Court rules in favor of eliminating pension “spiking”

On July 30, 2020, the California Supreme Court unanimously ruled in Alameda County Deputy Sheriff’s Association v. Alameda County Employees Retirement Association that the Legislature was allowed to eliminate pension “spiking,” where employees artificially increased their earnings (and, in turn, their pension) in their last year of work by cashing out leave time and working extra shifts at higher rates.

In 2012, the Legislature enacted the California Public Employees’ Pension Reform Act of 2013 (PEPRA), which made several revisions to the laws governing public employee pensions to address existing underfunding of the public pension systems, including provisions addressing pension spiking. The Court’s decision upholds the law, finding that the challenged provisions added by PEPRA “were enacted for the constitutionally permissible purpose of closing loopholes and preventing abuse of the pension system in a manner consistent with [the County Employees Retirement Law of 1937’s] preexisting structure.”

The Court’s decision is the second narrow ruling in recent years upholding portions of PEPRA, following the Court’s 2019 decision in Cal Fire v. CalPERS, in which the Court upheld the elimination of the ability to purchase “additional retirement service” credit, commonly referred to as “airtime.” The Court’s narrow ruling again does not upend the “California Rule,” but is still an important ruling for public employers, including school districts. For decades, the California Rule has guaranteed public employees the benefits of their pensions — courts have found that public employees have vested rights in their pension benefits, and that these pension benefits are protected compensation. Essentially, the California Rule means that pension benefits in California cannot be reduced unless offset by a benefit such that the employee is not disadvantaged. In this case, however, the Court effectively found that the benefits should not have been available in the first place because of the spiking, and as such, the reduction of benefits did not need to be offset by another benefit.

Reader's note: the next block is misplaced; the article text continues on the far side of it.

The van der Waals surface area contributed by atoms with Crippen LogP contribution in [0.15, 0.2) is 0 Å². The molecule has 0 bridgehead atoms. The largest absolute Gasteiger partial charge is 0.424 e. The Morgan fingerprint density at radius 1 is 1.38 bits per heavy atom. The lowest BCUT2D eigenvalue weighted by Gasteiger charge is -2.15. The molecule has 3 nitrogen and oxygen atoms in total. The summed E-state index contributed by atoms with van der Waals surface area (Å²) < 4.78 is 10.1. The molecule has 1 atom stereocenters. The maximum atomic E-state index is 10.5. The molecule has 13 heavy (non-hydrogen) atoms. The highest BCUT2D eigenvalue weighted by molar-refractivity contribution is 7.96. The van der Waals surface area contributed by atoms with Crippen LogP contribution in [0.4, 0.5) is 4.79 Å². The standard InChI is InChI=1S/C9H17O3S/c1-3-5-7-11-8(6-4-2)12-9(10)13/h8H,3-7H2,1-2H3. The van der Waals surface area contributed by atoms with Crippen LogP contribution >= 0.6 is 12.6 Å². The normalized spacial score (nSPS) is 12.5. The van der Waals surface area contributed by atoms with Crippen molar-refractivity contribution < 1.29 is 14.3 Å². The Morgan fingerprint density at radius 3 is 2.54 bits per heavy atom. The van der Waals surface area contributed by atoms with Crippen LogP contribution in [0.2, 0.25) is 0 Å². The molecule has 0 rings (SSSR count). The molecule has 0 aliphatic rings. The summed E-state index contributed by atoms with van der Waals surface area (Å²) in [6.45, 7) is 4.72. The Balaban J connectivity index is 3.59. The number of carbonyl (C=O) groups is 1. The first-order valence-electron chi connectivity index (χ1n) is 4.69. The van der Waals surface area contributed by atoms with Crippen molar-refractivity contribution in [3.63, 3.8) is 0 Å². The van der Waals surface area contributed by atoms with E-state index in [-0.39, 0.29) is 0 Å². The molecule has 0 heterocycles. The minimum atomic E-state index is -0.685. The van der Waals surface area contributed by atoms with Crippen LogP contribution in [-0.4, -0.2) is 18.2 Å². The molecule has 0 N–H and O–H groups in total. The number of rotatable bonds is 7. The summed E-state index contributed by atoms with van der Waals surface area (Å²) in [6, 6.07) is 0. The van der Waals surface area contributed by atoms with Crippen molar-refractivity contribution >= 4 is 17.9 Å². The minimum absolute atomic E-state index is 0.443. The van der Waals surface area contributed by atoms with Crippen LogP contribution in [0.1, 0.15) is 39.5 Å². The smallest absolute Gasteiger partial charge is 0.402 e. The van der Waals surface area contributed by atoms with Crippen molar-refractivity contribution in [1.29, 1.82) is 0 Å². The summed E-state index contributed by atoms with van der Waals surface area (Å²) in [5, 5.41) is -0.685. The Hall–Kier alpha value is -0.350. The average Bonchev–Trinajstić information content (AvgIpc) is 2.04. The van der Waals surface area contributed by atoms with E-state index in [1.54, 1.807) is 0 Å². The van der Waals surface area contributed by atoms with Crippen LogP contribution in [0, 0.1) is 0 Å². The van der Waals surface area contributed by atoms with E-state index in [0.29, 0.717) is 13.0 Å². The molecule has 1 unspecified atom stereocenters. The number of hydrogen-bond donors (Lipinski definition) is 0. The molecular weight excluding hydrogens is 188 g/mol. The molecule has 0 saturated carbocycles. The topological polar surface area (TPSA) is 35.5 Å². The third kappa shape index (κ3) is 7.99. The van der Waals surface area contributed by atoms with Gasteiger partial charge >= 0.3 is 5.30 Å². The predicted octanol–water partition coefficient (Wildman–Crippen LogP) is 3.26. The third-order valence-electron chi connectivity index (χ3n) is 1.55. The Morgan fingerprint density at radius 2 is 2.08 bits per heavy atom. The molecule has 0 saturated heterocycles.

In upholding the Legislature’s elimination of pension spiking, the Court wrote that “it would defeat this proper objective to interpret the California Rule to require county pension plans either to maintain these loopholes for existing employees or to provide comparable new pension benefits that would perpetuate the unwarranted advantages [of spiking] provided by these loopholes.”

California’s pension systems continue to put significant cost pressure on many public employers. While the Court’s ruling benefits school districts, it applies only to the County Employees’ Retirement Law, and will not directly impact CalSTRS member benefits. The decision maintains some important existing relief, but unfortunately it will not significantly soften the financial burden of pension obligations for school districts and county offices of education.